About 3 years ago, I decided that I could no longer live with the constant worry about tomorrow, the fear of what might happen, pain in my chest, shortness of breath, irritation, loss of sleep, migraines, flushed face, painful “stress bumps” that covered my thumb, and numerous other physical manifestations of anxiety. In the past, I had been to psychologists, psychiatrists, group therapy…nothing seemed to work. I knew what I should feel but I just couldn’t stop the extreme anxiety and was determined to find a solution.
I first went to a psychologist where I was diagnosed with a generalized anxiety disorder and post traumatic stress disorder. Post traumatic stress disorder? Surely I didn’t deserve this title. This was for veterans of war who risked their lives. “When you were a child, you did too” he said to me. Living in constant fear, never knowing what was going to happen or what was going to set my father off was what I was use to. Then of course there was the threats of killing me which I guess would cause some trauma to say the least.
He didn’t cure my problem but he brought it to my attention. The biggest thing he did for me was validated my feelings which allowed me the right to “feel” what I never allowed myself to before. Not the right to feel sorry for myself, but the right to feel bad for what the little boy went through. To realize that it wasn’t ok and that I needed to feel angry, sad, hurt, scared and all the things my father would take away from me by saying, “you are nothing but a spoiled rotten little brat. You don’t know how good you have it.” With that I would stuff the feelings down.
I made a list of every traumatic event that he put me through. These weren’t minor things like “you made me mad one time.” They were major events that were cruel, evil, frightening and heartless. Even I was surprised at the 14 page list of events that came flooding back to me once I allowed myself to feel.
I soon reached a point that there was nothing left to say. My counselor really couldn’t do any more for me but I was still having anxiety. I knew what I should feel and no matter how much I discussed it, I would still feel the same way.
I was willing to try anything so I decided to try hypnosis. I thought it was a little hokey at first and was apprehensive. I really didn’t believe in it and thought it would be someone giving me suggestions that anytime I hear the the word “flapjacks” I would feel confident and powerful…blah blah. I was so wrong. It was the single best thing I have ever done and it made the biggest difference. I owe so much to Tracy Holwagner at the Self-Empowerment Center. She helped me find the key to myself.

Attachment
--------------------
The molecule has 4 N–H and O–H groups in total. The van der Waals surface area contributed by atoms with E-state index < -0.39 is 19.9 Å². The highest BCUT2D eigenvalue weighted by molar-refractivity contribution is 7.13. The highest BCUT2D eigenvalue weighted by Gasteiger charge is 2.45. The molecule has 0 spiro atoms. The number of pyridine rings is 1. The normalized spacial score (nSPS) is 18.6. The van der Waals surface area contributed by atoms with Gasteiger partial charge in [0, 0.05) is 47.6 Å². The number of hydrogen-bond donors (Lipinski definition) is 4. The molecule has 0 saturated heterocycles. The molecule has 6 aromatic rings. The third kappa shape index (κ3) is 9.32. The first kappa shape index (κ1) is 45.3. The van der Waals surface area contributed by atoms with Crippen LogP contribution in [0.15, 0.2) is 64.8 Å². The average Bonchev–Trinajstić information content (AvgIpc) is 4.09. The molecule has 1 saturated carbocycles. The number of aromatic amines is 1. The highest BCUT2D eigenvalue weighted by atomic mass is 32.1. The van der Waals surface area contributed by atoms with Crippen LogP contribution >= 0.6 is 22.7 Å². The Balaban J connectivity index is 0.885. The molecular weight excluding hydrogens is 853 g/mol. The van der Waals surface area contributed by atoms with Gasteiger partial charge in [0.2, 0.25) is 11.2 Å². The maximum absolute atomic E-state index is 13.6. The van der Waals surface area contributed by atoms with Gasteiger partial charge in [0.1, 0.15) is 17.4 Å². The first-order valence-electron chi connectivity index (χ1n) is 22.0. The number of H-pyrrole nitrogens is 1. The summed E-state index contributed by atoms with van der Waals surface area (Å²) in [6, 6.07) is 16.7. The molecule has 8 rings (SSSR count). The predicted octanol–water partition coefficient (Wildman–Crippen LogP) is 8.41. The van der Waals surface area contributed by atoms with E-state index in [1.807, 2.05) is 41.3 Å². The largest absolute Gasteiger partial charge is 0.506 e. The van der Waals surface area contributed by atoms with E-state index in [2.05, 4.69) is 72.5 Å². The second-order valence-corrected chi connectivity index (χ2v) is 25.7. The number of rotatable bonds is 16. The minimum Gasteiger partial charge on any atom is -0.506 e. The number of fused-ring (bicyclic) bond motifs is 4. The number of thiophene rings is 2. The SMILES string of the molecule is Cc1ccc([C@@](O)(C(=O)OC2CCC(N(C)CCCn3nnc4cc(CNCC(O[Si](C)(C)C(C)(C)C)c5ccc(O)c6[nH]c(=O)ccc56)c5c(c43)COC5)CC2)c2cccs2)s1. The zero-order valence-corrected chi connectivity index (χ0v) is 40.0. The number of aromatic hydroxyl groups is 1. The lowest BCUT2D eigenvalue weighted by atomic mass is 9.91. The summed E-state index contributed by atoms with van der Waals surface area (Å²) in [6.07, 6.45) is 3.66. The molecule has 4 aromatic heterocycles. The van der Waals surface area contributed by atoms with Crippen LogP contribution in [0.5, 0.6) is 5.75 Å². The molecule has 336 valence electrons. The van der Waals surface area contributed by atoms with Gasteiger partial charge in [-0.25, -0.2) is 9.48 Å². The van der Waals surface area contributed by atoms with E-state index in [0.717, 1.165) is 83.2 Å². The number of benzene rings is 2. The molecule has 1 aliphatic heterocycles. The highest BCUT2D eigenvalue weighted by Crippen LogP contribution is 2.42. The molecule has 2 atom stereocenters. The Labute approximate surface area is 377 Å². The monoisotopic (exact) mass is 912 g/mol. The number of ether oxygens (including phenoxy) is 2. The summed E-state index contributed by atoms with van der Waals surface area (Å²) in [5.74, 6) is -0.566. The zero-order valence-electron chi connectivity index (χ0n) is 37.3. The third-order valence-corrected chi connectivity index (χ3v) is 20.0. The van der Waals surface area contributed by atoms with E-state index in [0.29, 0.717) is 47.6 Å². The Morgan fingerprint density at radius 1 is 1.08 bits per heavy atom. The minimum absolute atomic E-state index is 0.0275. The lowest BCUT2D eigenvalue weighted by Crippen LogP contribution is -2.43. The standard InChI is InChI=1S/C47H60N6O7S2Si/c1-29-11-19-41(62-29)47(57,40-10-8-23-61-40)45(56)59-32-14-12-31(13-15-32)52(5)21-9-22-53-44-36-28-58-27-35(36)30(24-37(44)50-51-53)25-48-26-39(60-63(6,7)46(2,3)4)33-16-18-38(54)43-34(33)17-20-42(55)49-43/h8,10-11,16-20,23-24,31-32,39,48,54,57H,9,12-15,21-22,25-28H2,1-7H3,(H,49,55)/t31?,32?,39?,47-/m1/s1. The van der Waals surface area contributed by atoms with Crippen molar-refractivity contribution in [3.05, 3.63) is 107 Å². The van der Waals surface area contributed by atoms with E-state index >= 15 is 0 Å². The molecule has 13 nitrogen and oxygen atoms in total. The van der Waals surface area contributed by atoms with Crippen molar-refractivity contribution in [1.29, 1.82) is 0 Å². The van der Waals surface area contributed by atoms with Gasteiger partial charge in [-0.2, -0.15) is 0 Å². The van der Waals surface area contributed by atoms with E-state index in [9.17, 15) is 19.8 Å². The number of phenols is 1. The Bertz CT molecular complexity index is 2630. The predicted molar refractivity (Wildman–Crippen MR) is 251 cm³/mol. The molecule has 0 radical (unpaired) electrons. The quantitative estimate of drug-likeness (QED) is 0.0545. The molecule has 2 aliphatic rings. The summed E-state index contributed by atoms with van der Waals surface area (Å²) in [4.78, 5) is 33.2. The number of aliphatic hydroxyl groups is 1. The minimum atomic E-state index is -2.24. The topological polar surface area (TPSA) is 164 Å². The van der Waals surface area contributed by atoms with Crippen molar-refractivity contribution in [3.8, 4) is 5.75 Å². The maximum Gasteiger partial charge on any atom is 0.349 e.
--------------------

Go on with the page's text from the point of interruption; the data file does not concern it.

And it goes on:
The first consultation she explained the theory behind her approach, how our minds work, and how hypnosis will work to overcome our obstacles whether it be anxiety, depression, eating disorders, etc.
Your mind has 3 parts. Think of your mind as a big circle with a smaller circle inside it. The inner circle or “core” is your subconscious and the outer area is your conscious and they are divided by a filter called the “critical factor.” The conscious mind is where rational, analytical, will power, and temporary memory reside. The conscious mind is very weak. The subconscious is where our imagination, permanent memory, habits, feelings and emotions reside. It is very strong.
The most important part is the Critical Factor. Its job is to protect the subconscious. From the time we are born, we program our subconscious with what we believe, perceive, or are told, much like you would load information onto a hard drive. As this information is stored it becomes our beliefs. As new information comes in, the critical factor matches up to what we already have stored and if it doesn’t match up, it rejects it. Our conscious can tell us something over and over and our subconscious won’t believe it. There is much more information on hypnotherapy at Tracy’s website linked at the bottom of the page.
Hypnosis, bypasses the critical factor and works in the subconscious. It allows us to reprogram our beliefs and habits to what we want them to be and not what we perceived them as a child or during a traumatic event. A hypnotic or meditative state is a natural state of mind we often operate in without realizing it.
This made complete sense to me. It explained why I could talk all I wanted but little would change how I felt. I could understand my feelings and tell myself I wanted to change my perception but my body would continue to react with anxiety. The example Tracy used was how at the mere mention of someone running their fingers down a chalkboard your body may get goosebumps even though nobody actually did it. Your subconscious is programmed to respond to the thought of the stimulus. This would be the anxiety equivalent to Pavlov’s dog experiment.
I made more progress in one session than I had in a year of counseling. I went to about six sessions and I progressed beyond my expectations. I learned self-hypnosis to continue to do the work that I needed to do. I cannot stress enough how effective this has been.
Inaction will get you the same result you are currently having. Many people feel they can just “get over it” and store old memories, hurts, and pain in an attic and hope they eventually will die. They don’t die. They live in our subconscious and dictate our conscious decisions without us knowing it.
I would encourage those who suffer from anxiety and depression to seek professional help. Counselors and psychiatrists can be a very effective means of treatment for some. For me, hypnotherapy was extremely effective and I would suggest it to anyone.